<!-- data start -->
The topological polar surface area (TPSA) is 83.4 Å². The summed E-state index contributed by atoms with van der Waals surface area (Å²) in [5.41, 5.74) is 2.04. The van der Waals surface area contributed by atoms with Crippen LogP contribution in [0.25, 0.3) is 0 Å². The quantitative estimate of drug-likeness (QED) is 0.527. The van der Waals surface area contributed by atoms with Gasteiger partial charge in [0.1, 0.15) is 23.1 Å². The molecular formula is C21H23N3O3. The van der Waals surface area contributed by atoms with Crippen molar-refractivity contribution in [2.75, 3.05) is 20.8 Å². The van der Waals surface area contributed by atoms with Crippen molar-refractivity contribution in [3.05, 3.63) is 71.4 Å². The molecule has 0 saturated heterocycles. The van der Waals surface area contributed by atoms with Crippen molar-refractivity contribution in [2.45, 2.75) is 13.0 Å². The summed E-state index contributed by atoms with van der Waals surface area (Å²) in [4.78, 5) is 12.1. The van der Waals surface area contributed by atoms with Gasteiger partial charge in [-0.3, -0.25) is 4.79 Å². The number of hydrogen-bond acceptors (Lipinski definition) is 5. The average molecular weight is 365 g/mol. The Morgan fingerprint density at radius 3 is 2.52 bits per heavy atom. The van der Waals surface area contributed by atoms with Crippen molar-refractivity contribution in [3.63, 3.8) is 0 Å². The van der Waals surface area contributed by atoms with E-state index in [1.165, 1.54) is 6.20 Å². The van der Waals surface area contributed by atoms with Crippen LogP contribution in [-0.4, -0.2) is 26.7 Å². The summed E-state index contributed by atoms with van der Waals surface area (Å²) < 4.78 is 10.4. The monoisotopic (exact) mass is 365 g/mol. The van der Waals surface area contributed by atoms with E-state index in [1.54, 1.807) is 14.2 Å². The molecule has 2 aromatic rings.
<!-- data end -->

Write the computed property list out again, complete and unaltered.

The topological polar surface area (TPSA) is 83.4 Å². The summed E-state index contributed by atoms with van der Waals surface area (Å²) in [5.41, 5.74) is 2.04. The van der Waals surface area contributed by atoms with Crippen LogP contribution in [0.25, 0.3) is 0 Å². The quantitative estimate of drug-likeness (QED) is 0.527. The van der Waals surface area contributed by atoms with Gasteiger partial charge in [0.1, 0.15) is 23.1 Å². The molecular formula is C21H23N3O3. The van der Waals surface area contributed by atoms with Crippen molar-refractivity contribution in [2.75, 3.05) is 20.8 Å². The van der Waals surface area contributed by atoms with Crippen molar-refractivity contribution in [3.05, 3.63) is 71.4 Å². The molecule has 0 saturated heterocycles. The van der Waals surface area contributed by atoms with Crippen molar-refractivity contribution in [2.45, 2.75) is 13.0 Å². The summed E-state index contributed by atoms with van der Waals surface area (Å²) in [4.78, 5) is 12.1. The van der Waals surface area contributed by atoms with Gasteiger partial charge in [-0.3, -0.25) is 4.79 Å². The number of hydrogen-bond acceptors (Lipinski definition) is 5. The average molecular weight is 365 g/mol. The Morgan fingerprint density at radius 3 is 2.52 bits per heavy atom. The van der Waals surface area contributed by atoms with Crippen molar-refractivity contribution in [3.63, 3.8) is 0 Å². The van der Waals surface area contributed by atoms with E-state index in [1.165, 1.54) is 6.20 Å². The van der Waals surface area contributed by atoms with Crippen LogP contribution in [-0.4, -0.2) is 26.7 Å². The summed E-state index contributed by atoms with van der Waals surface area (Å²) < 4.78 is 10.4. The monoisotopic (exact) mass is 365 g/mol. The van der Waals surface area contributed by atoms with E-state index in [1.54, 1.807) is 14.2 Å². The molecule has 2 aromatic rings.